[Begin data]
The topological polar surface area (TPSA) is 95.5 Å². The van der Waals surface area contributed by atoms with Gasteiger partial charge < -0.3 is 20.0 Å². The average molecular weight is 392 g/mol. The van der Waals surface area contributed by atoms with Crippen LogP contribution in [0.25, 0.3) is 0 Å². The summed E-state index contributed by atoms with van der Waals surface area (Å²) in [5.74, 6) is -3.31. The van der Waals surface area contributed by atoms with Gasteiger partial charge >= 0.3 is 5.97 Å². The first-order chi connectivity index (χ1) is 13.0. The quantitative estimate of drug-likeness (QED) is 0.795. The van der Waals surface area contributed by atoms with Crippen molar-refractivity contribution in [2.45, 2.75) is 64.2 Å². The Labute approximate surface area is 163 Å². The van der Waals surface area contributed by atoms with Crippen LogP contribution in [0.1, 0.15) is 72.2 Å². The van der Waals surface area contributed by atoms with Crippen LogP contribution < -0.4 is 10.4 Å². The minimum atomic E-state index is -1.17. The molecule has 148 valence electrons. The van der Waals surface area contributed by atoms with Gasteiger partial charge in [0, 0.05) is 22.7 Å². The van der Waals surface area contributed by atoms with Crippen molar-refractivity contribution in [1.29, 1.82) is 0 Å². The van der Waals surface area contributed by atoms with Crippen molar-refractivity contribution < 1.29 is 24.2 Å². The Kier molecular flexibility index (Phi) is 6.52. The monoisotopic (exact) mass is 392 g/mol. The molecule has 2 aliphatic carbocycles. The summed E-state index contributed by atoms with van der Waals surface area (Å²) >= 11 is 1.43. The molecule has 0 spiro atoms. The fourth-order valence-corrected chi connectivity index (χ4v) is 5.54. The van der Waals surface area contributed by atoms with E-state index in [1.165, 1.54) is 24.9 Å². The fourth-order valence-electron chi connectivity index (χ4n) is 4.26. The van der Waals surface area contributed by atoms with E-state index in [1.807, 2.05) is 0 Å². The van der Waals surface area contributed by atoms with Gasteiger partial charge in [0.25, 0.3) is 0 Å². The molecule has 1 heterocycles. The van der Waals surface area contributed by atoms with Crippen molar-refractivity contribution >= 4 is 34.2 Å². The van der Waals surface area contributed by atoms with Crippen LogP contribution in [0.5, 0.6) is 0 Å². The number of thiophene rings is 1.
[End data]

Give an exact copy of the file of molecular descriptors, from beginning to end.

The topological polar surface area (TPSA) is 95.5 Å². The van der Waals surface area contributed by atoms with Gasteiger partial charge < -0.3 is 20.0 Å². The average molecular weight is 392 g/mol. The van der Waals surface area contributed by atoms with Crippen LogP contribution in [0.25, 0.3) is 0 Å². The summed E-state index contributed by atoms with van der Waals surface area (Å²) in [5.74, 6) is -3.31. The van der Waals surface area contributed by atoms with Gasteiger partial charge >= 0.3 is 5.97 Å². The first-order chi connectivity index (χ1) is 13.0. The quantitative estimate of drug-likeness (QED) is 0.795. The van der Waals surface area contributed by atoms with Crippen molar-refractivity contribution in [2.45, 2.75) is 64.2 Å². The Labute approximate surface area is 163 Å². The van der Waals surface area contributed by atoms with Crippen LogP contribution in [0.1, 0.15) is 72.2 Å². The van der Waals surface area contributed by atoms with Crippen LogP contribution < -0.4 is 10.4 Å². The minimum atomic E-state index is -1.17. The molecule has 148 valence electrons. The van der Waals surface area contributed by atoms with Gasteiger partial charge in [0, 0.05) is 22.7 Å². The van der Waals surface area contributed by atoms with Crippen molar-refractivity contribution in [1.29, 1.82) is 0 Å². The van der Waals surface area contributed by atoms with Crippen molar-refractivity contribution < 1.29 is 24.2 Å². The Kier molecular flexibility index (Phi) is 6.52. The monoisotopic (exact) mass is 392 g/mol. The molecule has 2 aliphatic carbocycles. The summed E-state index contributed by atoms with van der Waals surface area (Å²) >= 11 is 1.43. The molecule has 0 spiro atoms. The fourth-order valence-corrected chi connectivity index (χ4v) is 5.54. The van der Waals surface area contributed by atoms with E-state index in [1.165, 1.54) is 24.9 Å². The fourth-order valence-electron chi connectivity index (χ4n) is 4.26. The van der Waals surface area contributed by atoms with E-state index in [1.807, 2.05) is 0 Å². The van der Waals surface area contributed by atoms with Gasteiger partial charge in [0.25, 0.3) is 0 Å². The molecule has 1 heterocycles. The van der Waals surface area contributed by atoms with Crippen molar-refractivity contribution >= 4 is 34.2 Å². The van der Waals surface area contributed by atoms with Crippen LogP contribution in [0.5, 0.6) is 0 Å². The number of thiophene rings is 1.